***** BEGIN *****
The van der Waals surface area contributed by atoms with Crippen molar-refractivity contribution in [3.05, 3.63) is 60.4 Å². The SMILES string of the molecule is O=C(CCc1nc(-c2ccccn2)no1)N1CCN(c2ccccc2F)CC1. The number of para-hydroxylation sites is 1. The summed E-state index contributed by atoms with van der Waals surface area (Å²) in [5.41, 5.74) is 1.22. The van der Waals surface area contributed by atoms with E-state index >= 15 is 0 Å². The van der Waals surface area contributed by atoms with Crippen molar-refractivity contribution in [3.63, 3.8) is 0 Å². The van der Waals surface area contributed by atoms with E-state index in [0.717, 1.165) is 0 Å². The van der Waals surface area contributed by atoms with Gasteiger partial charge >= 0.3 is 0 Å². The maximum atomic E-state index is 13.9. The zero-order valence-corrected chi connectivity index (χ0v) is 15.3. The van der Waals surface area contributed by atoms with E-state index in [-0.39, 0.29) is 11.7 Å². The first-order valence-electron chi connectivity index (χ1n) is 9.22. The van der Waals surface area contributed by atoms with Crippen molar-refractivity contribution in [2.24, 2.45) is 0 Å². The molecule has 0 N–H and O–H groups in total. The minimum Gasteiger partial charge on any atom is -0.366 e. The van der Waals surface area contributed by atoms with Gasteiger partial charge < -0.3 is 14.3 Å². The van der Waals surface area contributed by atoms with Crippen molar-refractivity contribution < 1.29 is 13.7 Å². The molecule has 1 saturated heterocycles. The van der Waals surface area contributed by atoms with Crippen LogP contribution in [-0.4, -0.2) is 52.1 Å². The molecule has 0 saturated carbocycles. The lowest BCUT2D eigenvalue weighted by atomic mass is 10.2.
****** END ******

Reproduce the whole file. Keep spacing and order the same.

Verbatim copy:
The van der Waals surface area contributed by atoms with Crippen molar-refractivity contribution in [3.05, 3.63) is 60.4 Å². The SMILES string of the molecule is O=C(CCc1nc(-c2ccccn2)no1)N1CCN(c2ccccc2F)CC1. The number of para-hydroxylation sites is 1. The summed E-state index contributed by atoms with van der Waals surface area (Å²) in [5.41, 5.74) is 1.22. The van der Waals surface area contributed by atoms with E-state index >= 15 is 0 Å². The van der Waals surface area contributed by atoms with Crippen molar-refractivity contribution in [3.63, 3.8) is 0 Å². The van der Waals surface area contributed by atoms with E-state index in [0.717, 1.165) is 0 Å². The van der Waals surface area contributed by atoms with Gasteiger partial charge >= 0.3 is 0 Å². The maximum atomic E-state index is 13.9. The zero-order valence-corrected chi connectivity index (χ0v) is 15.3. The van der Waals surface area contributed by atoms with E-state index in [-0.39, 0.29) is 11.7 Å². The first-order valence-electron chi connectivity index (χ1n) is 9.22. The van der Waals surface area contributed by atoms with Crippen molar-refractivity contribution in [2.24, 2.45) is 0 Å². The molecule has 0 N–H and O–H groups in total. The minimum Gasteiger partial charge on any atom is -0.366 e. The van der Waals surface area contributed by atoms with Gasteiger partial charge < -0.3 is 14.3 Å². The van der Waals surface area contributed by atoms with Crippen molar-refractivity contribution < 1.29 is 13.7 Å². The molecule has 1 saturated heterocycles. The van der Waals surface area contributed by atoms with Crippen LogP contribution in [-0.4, -0.2) is 52.1 Å². The molecule has 0 saturated carbocycles. The lowest BCUT2D eigenvalue weighted by atomic mass is 10.2.